Home / Opinion / Views /  Lessons from Pakistan: Governance is key to disaster resilience

Pakistan’s flood damage, according to initial estimates, amounts to $10 billion. The final figure is likely to be far higher—significant road infrastructure has been damaged, apart from residential and commercial built-up area. Livestock has been lost, crops destroyed, and shops and factories washed away. Requests for help would go out, money would come pouring in. But will infrastructure be rebuilt, in a sustainable, disaster-resilient fashion? That question arises because disaster resilience depends on one key factor, of which Pakistan faces a serious deficit: governance.

Bangladesh and Orissa are two places that learned disaster management the hard way, after deadly cyclones in the late 1980s and early 1990s, and have left behind them huge death tolls and property damage that had been regular features of life on the rim of cyclone-prone Bay of Bengal. It was a combination of construction—of sturdy rescue shelters that doubled up as schools and community centres in normal times, of roads that could withstand flooding—and governance, spanning early warning systems, awareness programmes and training of armies of civil volunteers who know what to do in case a disaster strikes, that worked for these places.

Knowledge about what to do is not in short supply. The UN’s Sendai framework for resilient infrastructure, the UN Office for Disaster Risk Reduction, with whose assistance India leads the Coalition for Disaster Resilient Infrastructure, and the World Bank’s Global Facility for Disaster Risk Reduction are but three sources of ready reference on what is to be done. Knowing, however, is not the same as doing. The mice knew they had to bell the cat. But the question remained, who would bell the cat? In the case of disaster resilience, the key ingredient, the glue that holds everything else together, is sound governance.

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The risk of disaster, location and time-specific, must be fully understood. Disaster risk governance to manage risk must be strengthened. Public and private investment must be mobilized to invest in resilience. The state and society must prepare for disasters, to survive them and to rebuild and rehabilitate themselves.

This has been broken down further into action points:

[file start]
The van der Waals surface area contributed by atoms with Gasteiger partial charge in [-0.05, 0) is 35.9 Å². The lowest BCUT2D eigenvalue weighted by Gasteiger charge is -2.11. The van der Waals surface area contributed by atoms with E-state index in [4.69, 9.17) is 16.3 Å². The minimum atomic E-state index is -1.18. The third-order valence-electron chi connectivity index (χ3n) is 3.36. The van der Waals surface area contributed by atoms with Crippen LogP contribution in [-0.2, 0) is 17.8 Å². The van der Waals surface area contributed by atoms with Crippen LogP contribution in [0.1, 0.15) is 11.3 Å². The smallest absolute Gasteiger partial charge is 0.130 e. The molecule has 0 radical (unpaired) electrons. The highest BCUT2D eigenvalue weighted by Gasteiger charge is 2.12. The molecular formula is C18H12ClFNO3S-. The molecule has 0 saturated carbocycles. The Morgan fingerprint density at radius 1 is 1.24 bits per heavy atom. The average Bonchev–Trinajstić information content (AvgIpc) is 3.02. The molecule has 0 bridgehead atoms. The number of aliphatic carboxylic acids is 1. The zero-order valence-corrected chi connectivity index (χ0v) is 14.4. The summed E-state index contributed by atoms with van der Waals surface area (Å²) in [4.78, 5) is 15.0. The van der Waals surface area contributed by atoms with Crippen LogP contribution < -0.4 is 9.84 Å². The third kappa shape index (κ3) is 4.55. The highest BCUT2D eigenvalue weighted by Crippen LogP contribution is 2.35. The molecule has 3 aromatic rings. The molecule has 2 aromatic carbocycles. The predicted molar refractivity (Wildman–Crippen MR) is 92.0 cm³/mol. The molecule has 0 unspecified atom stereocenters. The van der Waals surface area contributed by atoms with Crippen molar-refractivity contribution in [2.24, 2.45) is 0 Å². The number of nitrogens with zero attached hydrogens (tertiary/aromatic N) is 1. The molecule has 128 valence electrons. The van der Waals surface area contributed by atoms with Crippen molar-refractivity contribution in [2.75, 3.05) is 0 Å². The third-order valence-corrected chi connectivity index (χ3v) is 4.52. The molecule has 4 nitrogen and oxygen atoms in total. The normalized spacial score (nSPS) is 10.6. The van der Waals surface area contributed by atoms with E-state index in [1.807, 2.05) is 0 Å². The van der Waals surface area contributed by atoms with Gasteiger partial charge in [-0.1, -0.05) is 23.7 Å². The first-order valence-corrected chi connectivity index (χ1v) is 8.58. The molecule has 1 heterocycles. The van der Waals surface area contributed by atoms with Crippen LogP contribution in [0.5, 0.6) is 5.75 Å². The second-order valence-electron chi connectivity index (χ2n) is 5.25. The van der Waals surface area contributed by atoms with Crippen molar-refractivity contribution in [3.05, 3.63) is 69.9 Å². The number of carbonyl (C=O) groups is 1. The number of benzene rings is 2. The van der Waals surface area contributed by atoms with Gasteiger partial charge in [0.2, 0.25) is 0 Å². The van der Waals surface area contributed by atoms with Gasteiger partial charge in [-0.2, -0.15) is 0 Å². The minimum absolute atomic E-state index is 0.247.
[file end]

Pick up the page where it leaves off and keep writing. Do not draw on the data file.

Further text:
Five recommendations to address the five obstacles to resilient infrastructure

1: Get the basics right

1.1: Introduce and enforce regulations, construction codes, and procurement rules

1.2 : Create systems for appropriate infrastructure operation, maintenance, and post-incident response

1.3 : Provide appropriate funding and financing for infrastructure planning, construction, and maintenance

2: Build institutions for resilience

2.1: Implement a whole-of-government approach to resilient infrastructure, building on existing regulatory systems

2.2: Identify critical infrastructure and define acceptable and intolerable risk levels

2.3: Ensure equitable access to resilient infrastructure

3: Create regulations and incentives for resilience

3.1 : Consider resilience objectives in master plans, standards, and regulations and adjust them regularly to account for climate change

3.2 : Create economic incentives for service providers to offer resilient infrastructure assets and services

3.3 : Ensure that infrastructure regulations are consistent with risk-informed land use plans and guide development toward safer areas

4: Improve decision making

4.1: Invest in freely accessible natural hazard and climate change data

4.2: Make robust decisions and minimize the potential for regret and catastrophic failures

4.3: Build the skills needed to use data and models and mobilize the know-how of the private sector

5: Provide financing

5.1: Provide adequate funding to include risk assessments in master plans and early project design

5.2: Develop a government-wide financial protection strategy and contingency plans

5.3: Promote transparency to better inform investors and decision makers

(Source: World Bank Group, Lifelines: The Resilient Infrastructure Opportunity)

The same report contains a very illuminating chart, which shows the rising curve obtained by plotting built-up utility against expenditure and another curve, with a steeper slope above it, showing how much greater is the reliability of a built-up utility when governance accompanies the spending (https://openknowledge.worldbank.org/bitstream/handle/10986/31805/211430ov.pdf?sequence=4&isAllowed=yPage 15).

There are examples from other parts of the world: The Japanese developed and enforced strong building codes to make buildings earthquake resilient, by improving codes, investing in capacity to comply with the codes and replacing permission to build with confirmation, involving private parties in the business of inspection and confirmation of standards. For such a system to work, the challenge is not so much ethics in society as governance mechanisms and functional institutions to nail deviants from the norm.

As climate change makes extreme weather events ever more frequent, resilience has to be built into infrastructure, policy, law and regulation, decision-making, accounting, insurance and public awareness. India, as other countries, must identify their climate-change vulnerable regions, cities and states and act to put in place resilience systems without losing time.

Elsewhere in Mint

In Opinion, Kaushik Basu writes on the US Fed’s error of misreading the labour market. Montek S. Ahluwalia & Utkarsh Patel say India needs a 10-year plan on the strategy for managing climate change. Biju Dominic on how employers could persuade employees back to office. Long Story narrates the existential crisis of a premier PSU.

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